- The Persona and Context in Life
- The Spectrum of Identity
- What is Trust?
- A Field Guide to Internet Trust
- What is Personal Data
- Market Models for Personal Data
- Government Initiatives Globally in eID & Personal Data
After a decade in digital identity, one of my overwhelming takeaways is that the subjects at the very heart of the field — identities, attributes, tokens, credentials — are an order of magnitude (at least) more complex than they appear to the layman.
The closest analogy is the atom — what seems so simple at a conceptual level turns out to have oceans of complexity swirling beneath it when you ask the devil for the details.
So in this field I especially prize clear thinking and modeling (I would go so far as saying that XDI would be impossible without it.)
For a shining example, look no further than Anil John’s new blog entry, A Model for Separating Token and Attribute Manager Functions. I especially like how the model reveals key differences between four different real world identity systems, including the currently popular social login model.
[Update: for the ideas leading to his model, Anil credits Andrew Hughes, Ken Dagg, David Wasley and Colin Soutar from the Kantara Identity Assurance Working Group.]
I am again in a #nymwar [wikipedia & Botgirl's Scoop.it] situation that I actually care about. I have been denied full participation in Quora for a long long time now because my last name was listed as IdentityWoman (ironically my answer to why having control over your identity and personal data online matters did go through but then was put into suspension when they insisted on changing my name to a WASPonym).
Now there is a thread all about an unconfernece for women of Quora and they have mentioned both Unconference.net my business and She's Geeky that I founded in the threads. I for this one important conversation bow to the "feudal lord" of Quora as their humble "content producing servent" share my so-called real name...and help them have a good unconference and raise the issues of real name requirements within the context of real human beings who engage with the site all the time and hopefully staff as well. Until we have the freedom to choose our names for public interactions on the web - to define our own identities based on our context and how we wish to appear where - we do not live in a free society.
Before they "banned" me for having the wrong
color skin name. I got to write an eloquent to this question (posted below since it isn't on their site).
and was voted to the top (with 5 votes) by others...but now that answer isn't there cause I didn't use my real name.
So now you can't see it...this is akin to not letting me sit somewhere in a public space because the color of my skin is the wrong one OR I happen to sit in a wheel chair to get around and there isn't room in our restaurant and they are in violation of American's with Disabilities Act.
The women of Quora are talking about organizing an unconfernece and found two of my organizations/sites and are enthusiastic about them. I am totally unable to talk to them about their ideas or my sites unless I pass their "real names" test....you know like a pole tax ... that Bob and I talked about in our Cloud Identity Summit closing Keynote about Identification and Social Justice (slides and videos will be online soon).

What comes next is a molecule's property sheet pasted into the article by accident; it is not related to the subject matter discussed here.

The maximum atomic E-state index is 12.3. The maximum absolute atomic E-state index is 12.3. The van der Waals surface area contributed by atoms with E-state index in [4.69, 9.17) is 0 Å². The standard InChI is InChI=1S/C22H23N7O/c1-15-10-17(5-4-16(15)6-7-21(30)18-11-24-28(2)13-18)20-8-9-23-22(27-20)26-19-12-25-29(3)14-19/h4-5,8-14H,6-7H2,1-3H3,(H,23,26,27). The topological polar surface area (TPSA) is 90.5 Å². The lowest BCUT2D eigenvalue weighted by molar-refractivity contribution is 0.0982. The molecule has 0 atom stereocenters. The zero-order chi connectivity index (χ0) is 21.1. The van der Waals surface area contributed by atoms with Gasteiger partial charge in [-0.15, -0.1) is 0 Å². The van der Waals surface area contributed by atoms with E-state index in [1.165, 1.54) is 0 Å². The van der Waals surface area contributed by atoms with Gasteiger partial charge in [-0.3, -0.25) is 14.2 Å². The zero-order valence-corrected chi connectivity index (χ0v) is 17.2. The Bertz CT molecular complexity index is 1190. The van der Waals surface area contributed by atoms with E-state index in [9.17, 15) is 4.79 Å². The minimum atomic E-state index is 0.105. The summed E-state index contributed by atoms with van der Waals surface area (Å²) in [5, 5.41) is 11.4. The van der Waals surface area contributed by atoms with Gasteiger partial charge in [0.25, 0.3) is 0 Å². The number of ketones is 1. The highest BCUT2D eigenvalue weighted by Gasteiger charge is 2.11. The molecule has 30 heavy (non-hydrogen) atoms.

My answer to:
We own our own bodies - we have freedom and autonomy to move around the physical world. We have rights and freedoms; If our physical lives are terminated there are consequences.
In the digital world many people are not the primary "owner" of their own identity (in digital space the equivalent of a physical body is a persistent identifier like an e-mail address or a URL or phone number). Most people's identity on the web is "under" terms and conditions of a private company and they can terminate people's accounts, their identities, without recourse.
Many companies with which people have their identities "under" choose to in exchange for providing identity provisioning services and things like e-mail. They also track and aggregate user's activities on their services and across the web via cookies and other beacons. This profile of activity has real value and is being used by the companies to profile them and then sell abstract versions of the profile information on ad exchanges.
Some have said we live in an age of digital feudalism, where we are serfs on the lords' manors (the large web portals).
Having the freedom and autonomy to choose who we are online and how we express ourselves is important to ensuring a free society with rights and liberty.
Adding some more: About one's social graph... The links in your social graph in the current architecture of the web exist within particular contexts - you have friends in Facebook or Followers on Twitter or Professional Contacts on LinkedIN. Those links, those connections in a "social graph" are ulitmately owned by the company within which you made those links. If you choose to leave any one of those networks - all your links to those people are terminated.
This is an architecture of control. You are locked into those systems if you don't want to loose the links to others in them. To own your own identity would be to have an identity that would give you the freedom to not loose the links to your contacts, they would be peer to peer autonomous of any particular service.
The next time there is a major social revolution like in Egypt governments are not going to try and turn of the internet or mobile phone system it is likely they will simply call facebook ans ask them to terminate the accounts of dissidents.